Lawyer says Bradley Welsh shooting bore 'the hallmarks of organised crime'

The lawyer for the man accused of murdering T2 Trainspotting actor Bradley Welsh has told jurors how the shooting has all “the hallmarks of organised crime.”

By James Mulholland
Thursday, 6th May 2021, 6:06 pm

Advocate Ian Duguid QC told jurors on Thursday how his client Sean Orman, 30, was involved in crime and had been involved in resetting stolen cars for money

But Mr Duguid told the High Court in Edinburgh that Orman wasn’t responsible for killing Bradley Welsh, 48, outside his home in Edinburgh two years ago.

And he said that Orman didn’t try to kill 50-year-old David McMillan at the businessman’s home at Pitcairn Grove, Edinburgh, March 2019.

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Shot in the face on his doorstep: Bradley Welsh

He told jurors that the people involved in the case were also involved in gangland activities.

Mr Duguid said: “This case is quite unusual. It has attracted some publicity perhaps it’s because of the identity of the deceased.

“In a case of that type perhaps you might be swayed by extracts or what you see on television and the like but you shouldn’t be swayed by that.

“This is a case which has a background to it - a background to which you and I are unfamiliar. The suggestion is that an assassin or a hitman has been hired for money first of all to attack Mr McMillan and then to attack the deceased Mr Welsh.

Tributes at the shooting scene

“It has the hallmarks of organised crime.”

Mr Duguid was addressing the jury on the 11th day of proceedings against his client, who denies murdering Welsh on April 17 2019 outside his home in Chester Street, Edinburgh,.

In his closing address to the jurors, Mr Duguid said Mr McMillan couldn’t identify his client as the man who attacked him when when he was giving evidence.

He added: “He said ‘this was not the man who attacked me.’ It was positive evidence that Sean Orman was not the man who attacked him.”

Mr Duguid also made reference to evidence given by Mr McMillan’s son, also David. The court heard that Welsh phoned Mr McMillan jnr following the attack on his father and advised him to remove the SIM card from his dad’s phone.

Mr Duguid tehn made reference to evidence about what police found in Welsh’s house.

He added: “Remember the response of Bradley Welsh - ‘turn it off take the chip out’. Why do you think Bradley Welsh was saying that?

“This is the same Bradley Welsh who was driving around his car with cable ties, a false number plate and a knife at the passenger side door.

“This is the same Bradley Welsh who has covert body armour and a baton inside his house.”

Earlier in the day, prosecutor Richard Goddard QC urged jurors to convict Orman saying that killed Mr Welsh in a “cowardly” and “absolutely outrageous” attack.

Mr Goddard also said Orman was responsible for assaulting Mr McMillan.

He spoke of how the jurors had seen video recordings of police chasing Orman at speeds of up to 123 mph through the streets of Edinburgh in the days following the attack.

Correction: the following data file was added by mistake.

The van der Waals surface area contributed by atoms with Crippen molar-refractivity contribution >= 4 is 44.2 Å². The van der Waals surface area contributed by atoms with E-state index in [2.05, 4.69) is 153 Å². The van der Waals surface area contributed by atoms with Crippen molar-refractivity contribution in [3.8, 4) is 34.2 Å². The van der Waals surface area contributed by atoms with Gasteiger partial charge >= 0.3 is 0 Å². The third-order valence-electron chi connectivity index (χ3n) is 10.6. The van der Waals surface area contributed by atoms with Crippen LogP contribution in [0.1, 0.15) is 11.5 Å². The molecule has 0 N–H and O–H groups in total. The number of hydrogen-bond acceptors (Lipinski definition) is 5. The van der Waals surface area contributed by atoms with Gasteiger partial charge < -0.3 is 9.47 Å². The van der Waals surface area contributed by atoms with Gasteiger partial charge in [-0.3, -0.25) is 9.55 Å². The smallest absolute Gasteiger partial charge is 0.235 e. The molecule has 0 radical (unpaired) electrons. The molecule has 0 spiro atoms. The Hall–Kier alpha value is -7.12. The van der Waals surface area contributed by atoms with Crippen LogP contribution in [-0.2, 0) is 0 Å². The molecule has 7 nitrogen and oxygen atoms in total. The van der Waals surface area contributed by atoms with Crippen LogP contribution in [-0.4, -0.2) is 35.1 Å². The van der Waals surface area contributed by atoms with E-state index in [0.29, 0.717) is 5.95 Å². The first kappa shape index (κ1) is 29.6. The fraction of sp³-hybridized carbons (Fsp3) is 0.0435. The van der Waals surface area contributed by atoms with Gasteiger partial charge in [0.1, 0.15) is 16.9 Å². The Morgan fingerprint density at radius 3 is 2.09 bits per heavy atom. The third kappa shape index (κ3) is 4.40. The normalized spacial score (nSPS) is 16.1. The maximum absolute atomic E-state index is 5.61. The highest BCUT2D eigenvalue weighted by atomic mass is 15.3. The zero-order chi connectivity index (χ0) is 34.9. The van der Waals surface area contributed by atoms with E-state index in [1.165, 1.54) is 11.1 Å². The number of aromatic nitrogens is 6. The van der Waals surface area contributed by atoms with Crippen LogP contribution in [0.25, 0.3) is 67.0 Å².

Mr Goddard said jurors should consider Orman’s behaviour in this chase.

He added: “Sean Orman was willing to go to any lengths, putting lives at risk, to avoid capture by the police”.

The court heard that forensic scientists found firearms discharge residue in the pockets of jogging bottoms belonging to Mr Orman.

The scientists concluded that quantities of the residue were so great that they must have been placed there as a consequence of coming into contact with a firearm that had gone off.

He said evidence given by a witness called Dean White also showed Orman’s guilt. Mr White said Orman showed him a shotgun which matched descriptions given by witnesses of the weapon used by Welsh’s assassin.

Mr White also told the court how Orman accidentally fired the gun into a property in Duddingston, Edinburgh. Mr Goddard said police found the shot whilst searching the house and material from it matched samples found in Welsh’s body.

The lawyer also spoke of how a shotgun recovered from a property in Lanarkshire matched descriptions given by witnesses. Mr Goddard said the accused had been in contact with the man who lived at the property via WhatsApp.

Mr Goddard also said that witnesses spoke of how the assassin was tanned - and that Orman had repeatedly visited tanning salons in the days before Mr Welsh’s death.

The lawyer also said Orman had admitted ‘making up’ an alibi that at the time Welsh died, he was riding a motorbike.

Urging jurors to convict Orman, Mr Goddard said: “Mr Orman spent time after time trying to avoid answering questions and if pressed put the wealth of evidence against him down to coincidence and bad luck.

“You were also left with an extraordinary passage of evidence in which the accused claims to have made up his first defence to the charge lodged in court papers at this court in June of last year.

“He made up a story to his lawyers that he was on a motorbike heading for East Calder.

“He said he lied to his own lawyers as a scheme because he wanted to reveal his true defence at the last minute.

“You might find all of this to be a bizarre claim. Maybe it’s just that after two years, he didn’t know what he was going to say his defence to all of this was.”

Orman has pleaded not guilty to a charge to attempting to murder David McMillan,50, by striking him on the head and body with a machete at 1 Pitcairn Grove, Edinburgh, on March 13 2019.

He also maintains his innocence in relation to a claim that he shot Welsh dead at his home in Chester Street, Edinburgh, on April 17 2019.

The trial, before Lord Beckett, continues on Friday.

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